One of my favorite Image series of all time is Proof, the story of a Sasquatch who knew Thomas Jefferson and now works with a government organization investigating cryptids, things like Sasquatch and chupacabras. The creative team of Proof is back at Image this month, with the debut issue of Rasputin, a historical fiction based around Russia's mad monk, Grigori Yefimovich Rasputin. This opening issue is a solid done in one of sorts, starting as Rasputin sits down to dine at the dinner that, for anyone who knows his story. will end in his seeming murder, and flashes back to his youngest days. Rasputin is already being fleshed out as a full character, not the mad, licentious figure he is often portrayed as in fiction, but someone with a backstory. The issue specifically show the conditions Rasputin grew up in, with a father who had little trouble savagely beating his wife and son. By issue's end, we have seen that this is a world where the supernatural will play heavily, and one where violence is going to be as central, and not in a graphic way, but in the sense that life started with pain, and will probably not get any easier. As good as Alex Grecian's story is, and it is very good, Riley Rossmo's art adds something to it that makes is all the better. In pure text, a first person narrator is only as trustworthy as your impression of him or her, and if you know anything about Rasputin, he isn't someone you should trust. However, the graphic element of art in flashback adds a dimension. You see Rasputin use his power to heal (or resurrect?) his mother after a beating, and you see the expression on his face. You see him make the cold hard choice after his father is attacked by a bear. Rossmo is one of my favorite artists in comics, his work on series life Proof, Cowboy/Ninja/Viking, and Bedlam showing the breadth of his talent, drawing character moments with the same strength he draws monsters. I've said it before and I'll say it again, Image is producing the widest variety of interesting new comics on the racks right now, and a supernatural historical fiction is a great addition to that. If you like history, magic, and bears, you should check out Rasputin. Oh, and Riley Rossmo, in case you read this, I read you bit in the backmatter, and yes, there is still an audience waiting for more Proof. Give it to us and I'll preach it to the mountains.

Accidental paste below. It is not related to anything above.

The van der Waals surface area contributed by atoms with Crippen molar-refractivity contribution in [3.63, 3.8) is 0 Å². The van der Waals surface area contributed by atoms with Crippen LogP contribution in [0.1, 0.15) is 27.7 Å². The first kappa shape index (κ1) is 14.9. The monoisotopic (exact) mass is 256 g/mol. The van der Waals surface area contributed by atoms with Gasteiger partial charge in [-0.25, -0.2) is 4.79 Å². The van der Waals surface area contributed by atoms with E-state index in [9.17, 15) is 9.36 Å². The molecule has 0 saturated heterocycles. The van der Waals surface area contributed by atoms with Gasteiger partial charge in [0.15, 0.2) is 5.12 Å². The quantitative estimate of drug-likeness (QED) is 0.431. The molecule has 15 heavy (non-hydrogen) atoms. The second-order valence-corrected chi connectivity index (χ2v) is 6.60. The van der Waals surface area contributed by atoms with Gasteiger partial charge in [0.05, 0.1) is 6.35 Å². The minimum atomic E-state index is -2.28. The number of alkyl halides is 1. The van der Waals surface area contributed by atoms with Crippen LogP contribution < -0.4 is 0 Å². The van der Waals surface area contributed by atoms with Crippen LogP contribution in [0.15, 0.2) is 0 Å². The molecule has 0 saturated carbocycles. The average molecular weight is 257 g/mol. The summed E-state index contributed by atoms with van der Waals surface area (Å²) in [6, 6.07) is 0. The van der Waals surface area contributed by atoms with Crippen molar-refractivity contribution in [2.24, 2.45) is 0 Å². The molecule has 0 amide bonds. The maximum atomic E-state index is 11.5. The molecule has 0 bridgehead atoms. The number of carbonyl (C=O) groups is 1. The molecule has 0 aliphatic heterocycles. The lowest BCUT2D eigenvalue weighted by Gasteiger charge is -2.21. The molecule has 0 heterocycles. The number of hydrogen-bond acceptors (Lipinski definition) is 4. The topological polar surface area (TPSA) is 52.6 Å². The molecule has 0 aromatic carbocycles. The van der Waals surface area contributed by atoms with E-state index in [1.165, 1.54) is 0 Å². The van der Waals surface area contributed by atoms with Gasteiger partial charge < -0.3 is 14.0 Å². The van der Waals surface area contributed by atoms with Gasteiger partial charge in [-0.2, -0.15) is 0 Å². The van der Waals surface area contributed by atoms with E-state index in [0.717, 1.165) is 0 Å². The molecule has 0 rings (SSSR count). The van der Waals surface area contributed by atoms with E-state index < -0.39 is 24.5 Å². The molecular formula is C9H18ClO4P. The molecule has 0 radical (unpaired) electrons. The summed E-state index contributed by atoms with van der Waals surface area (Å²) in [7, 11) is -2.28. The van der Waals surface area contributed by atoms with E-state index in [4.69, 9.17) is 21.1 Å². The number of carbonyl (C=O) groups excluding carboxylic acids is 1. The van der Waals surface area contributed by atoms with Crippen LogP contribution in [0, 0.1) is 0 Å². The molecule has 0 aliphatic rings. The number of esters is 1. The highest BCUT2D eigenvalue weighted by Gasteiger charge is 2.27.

Saga #24
Story: Brian K. Vaughan
Art: Fiona Staples

Ah, the pre-hiatus issue of Saga. The last issue of an arc on Saga usually steps away from the family who are our main protagonists and instead spends some time with one of the other characters, be it The Will, Prince Robot IV, or Gwendolyn. This time, the issue's driving force is The Brand, freelancer (bounty hunter) and the sister of bounty hunter The Will, who is looking for the person responsible for her brother being in a coma, and her partner, Pretty Boy, who's a big dog. The Brand crosses paths quickly with Gwendolyn and Sophie, as well as series favorite Lying Cat, who are seeking a cure for The Will. The first scene, where they retrieve the scroll with the cure's ingredients on it, has the best Lying Cat moment since the heartwarming scene between the cat and Sophie. Vaughan develops these characters further, giving us a bit more of The Brand, exploring Gwendolyn's roll, showing more than a force hunting Marko, but as the honorable warrior she is, and starting to see Sophie come more out of the shell she was forced into by her horrible past. Aside from the A-story, we also get a great flashback to The Will's time with his ex-lover, The Stalk, and see more of the complexity of their relationship, as we learn we will soon be visiting The Stalk's home planet. And that final page cliffhanger, the thing that Vaughan does better than anyone in comics, has me ready to tear my hair out in the best kind of frustration from the wait until early 2015 to see where it goes.

Southern Bastards #5
Story: Jason Aaron
Art: Jason Latour

No one is the villain of their own story. And even the villain usually has his reasons and his backstory. Sometimes, I feel this is unnecessary, like with The Joker or Hannibal Lecter, but in most cases, that backstory makes for a much better character. Jason Aaron proved to be a master of the well rounded villain with Lincoln Red Crow, Agent Nitz, and so many others in Scalped, and this issue of Southern Bastards begins an arc focusing on the background of series villain, Coach Boss. The story flashes back and forth, from the present, where Coach Boss is heading to the funeral of Earl Tubbs, the protagonist of the first arc and the man Coach Boss killed at the end of the previous issue, and a young Boss working to make the football team. The Boss of now is a cold, calculating bastard, the kind of guy who goes to that funeral knowing full well everyone knows he killed the man, and who by issue's end shows that he wants the town to remember that. The young Boss, while not a tough guy physically, still shows the will that will make him Coach Boss one day, although here he comes to a bad end by not knowing when it's best to let a bully mouth off. We get to see Craw County from Boss's point of view, an insider's view, versus the outsider that Tubbs was. I'm a northerner, and can count the number of football games I've watched on one hand, but it's a credit to Aaron's writing that I can see where the mania for the game in these southern town comes from. This arc will continue to fill out Boss's history, and while I don't think he's ever going to be a character we like, it's going to be an interesting journey to see if he's a character that I can understand.